‘Workers, employers and the public need to be further educated as heatwaves like the recent one in the UK are likely to become more frequent,’ says Iván.
The latest data on climate change highlights its potentially devastating impact (see The effects of climate change, below). Physical risks, such as extreme weather events, increasing temperatures and rising sea levels, ‘pose significant risks to human populations, plants, animal species and the environment’, says Vicky Sins, decarbonisation and energy transformation lead at the World Benchmarking Alliance.
Weather extremes are also impacting on people’s health and safety at work. Dr Barry Levy, co-editor of the 2015 book Climate change and public health, and an adjunct professor of public health at Tufts University School of Medicine in Massachusetts, says people working in abnormally high temperatures can die of heat stroke and other heat-related diseases. ‘People with chronic conditions such as heart disease and diabetes, if excessively exposed to heat, are at increased risk of complications and even death.’ Global warming is increasing ozone concentrations, exacerbating conditions such as chronic obstructive pulmonary disease and asthma (Rice et al, 2014). Meanwhile, flooding means people are at risk of malaria from increased mosquito breeding and waterborne disease from contaminated drinking water, says Barry.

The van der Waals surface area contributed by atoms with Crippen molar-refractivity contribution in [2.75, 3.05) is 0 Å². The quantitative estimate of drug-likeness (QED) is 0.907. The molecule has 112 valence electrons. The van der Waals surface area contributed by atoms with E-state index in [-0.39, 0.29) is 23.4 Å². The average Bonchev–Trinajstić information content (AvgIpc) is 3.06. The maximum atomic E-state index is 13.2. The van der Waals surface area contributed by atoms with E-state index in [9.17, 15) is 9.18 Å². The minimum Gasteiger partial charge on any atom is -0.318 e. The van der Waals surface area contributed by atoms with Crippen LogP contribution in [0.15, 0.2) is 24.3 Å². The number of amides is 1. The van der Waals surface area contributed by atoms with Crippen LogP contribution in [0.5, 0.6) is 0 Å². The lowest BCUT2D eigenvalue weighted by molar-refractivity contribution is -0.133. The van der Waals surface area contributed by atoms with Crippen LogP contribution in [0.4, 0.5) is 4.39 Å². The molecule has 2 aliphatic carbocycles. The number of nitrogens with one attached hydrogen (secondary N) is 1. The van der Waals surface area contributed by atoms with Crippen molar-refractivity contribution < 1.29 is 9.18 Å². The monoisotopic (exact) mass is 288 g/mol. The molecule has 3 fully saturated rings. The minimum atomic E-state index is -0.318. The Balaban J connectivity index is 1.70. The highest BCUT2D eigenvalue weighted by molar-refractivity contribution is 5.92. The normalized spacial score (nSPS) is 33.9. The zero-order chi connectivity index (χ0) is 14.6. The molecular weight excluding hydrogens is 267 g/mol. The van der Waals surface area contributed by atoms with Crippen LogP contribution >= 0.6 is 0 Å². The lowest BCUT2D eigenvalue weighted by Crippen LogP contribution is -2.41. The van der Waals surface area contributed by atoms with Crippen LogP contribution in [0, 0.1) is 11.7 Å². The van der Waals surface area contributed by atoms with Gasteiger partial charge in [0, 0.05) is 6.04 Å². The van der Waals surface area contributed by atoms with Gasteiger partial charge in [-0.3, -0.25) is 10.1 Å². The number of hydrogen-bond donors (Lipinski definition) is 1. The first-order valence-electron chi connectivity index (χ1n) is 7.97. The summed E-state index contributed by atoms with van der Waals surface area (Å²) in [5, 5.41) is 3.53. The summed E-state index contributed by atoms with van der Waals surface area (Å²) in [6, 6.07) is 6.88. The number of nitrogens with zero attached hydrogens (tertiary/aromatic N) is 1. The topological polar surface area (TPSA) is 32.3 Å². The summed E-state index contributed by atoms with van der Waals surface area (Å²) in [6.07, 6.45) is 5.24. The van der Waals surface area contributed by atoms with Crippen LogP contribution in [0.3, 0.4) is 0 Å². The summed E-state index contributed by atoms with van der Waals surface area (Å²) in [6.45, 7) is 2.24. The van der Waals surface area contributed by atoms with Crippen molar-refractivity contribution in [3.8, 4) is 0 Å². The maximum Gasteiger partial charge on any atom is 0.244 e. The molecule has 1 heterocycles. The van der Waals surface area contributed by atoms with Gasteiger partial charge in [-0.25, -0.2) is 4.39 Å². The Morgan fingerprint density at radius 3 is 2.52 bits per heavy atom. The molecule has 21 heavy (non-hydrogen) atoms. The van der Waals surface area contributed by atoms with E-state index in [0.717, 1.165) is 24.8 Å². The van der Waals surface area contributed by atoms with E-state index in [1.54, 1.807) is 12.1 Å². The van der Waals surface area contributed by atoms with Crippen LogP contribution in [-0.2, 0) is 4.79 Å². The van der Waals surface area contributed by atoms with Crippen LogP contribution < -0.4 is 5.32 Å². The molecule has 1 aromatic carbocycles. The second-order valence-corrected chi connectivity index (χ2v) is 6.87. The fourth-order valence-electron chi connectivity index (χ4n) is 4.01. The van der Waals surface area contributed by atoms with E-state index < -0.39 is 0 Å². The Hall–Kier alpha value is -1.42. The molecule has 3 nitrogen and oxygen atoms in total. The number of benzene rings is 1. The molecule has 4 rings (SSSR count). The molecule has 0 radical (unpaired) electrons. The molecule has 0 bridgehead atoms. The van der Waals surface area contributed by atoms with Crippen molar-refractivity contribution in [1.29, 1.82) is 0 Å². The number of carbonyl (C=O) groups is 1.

Extreme weather events put people at risk of injury and long-term displacement from their homes, often without access to food, water and healthcare. Barry says that these events also affect people’s mental health, leading to post-traumatic stress disorder, anxiety and depression.
Workers and climate change
While climate change is affecting most workers, some sectors are particularly hard hit (see Climate change: industry impacts, below). ‘Most people in the construction industry work outside, where heat stress is a recognised occupational hazard,’ says Nathanael Challacombe CMIOSH, group health, safety, quality and environmental manager at Barnwood Ltd in the UK. ‘The attention that OSH professionals in the UK are giving heat stress is growing.’
Farmers are among those workers at the highest risk of developing skin cancer because they are exposed to the sun daily (EU-OSHA, 2021). And employees who are exposed to hot indoor work environments such as steel mills, dry cleaners, manufacturing facilities, warehouses and other areas lacking air conditioning are also at risk of climate change-related factors such as extreme heat exposure or indoor air pollutants, the US Environmental Protection Agency warns (EPA, 2016). The growth of the online platform economy means ‘special attention also needs to be paid to delivery workers’, Iván says.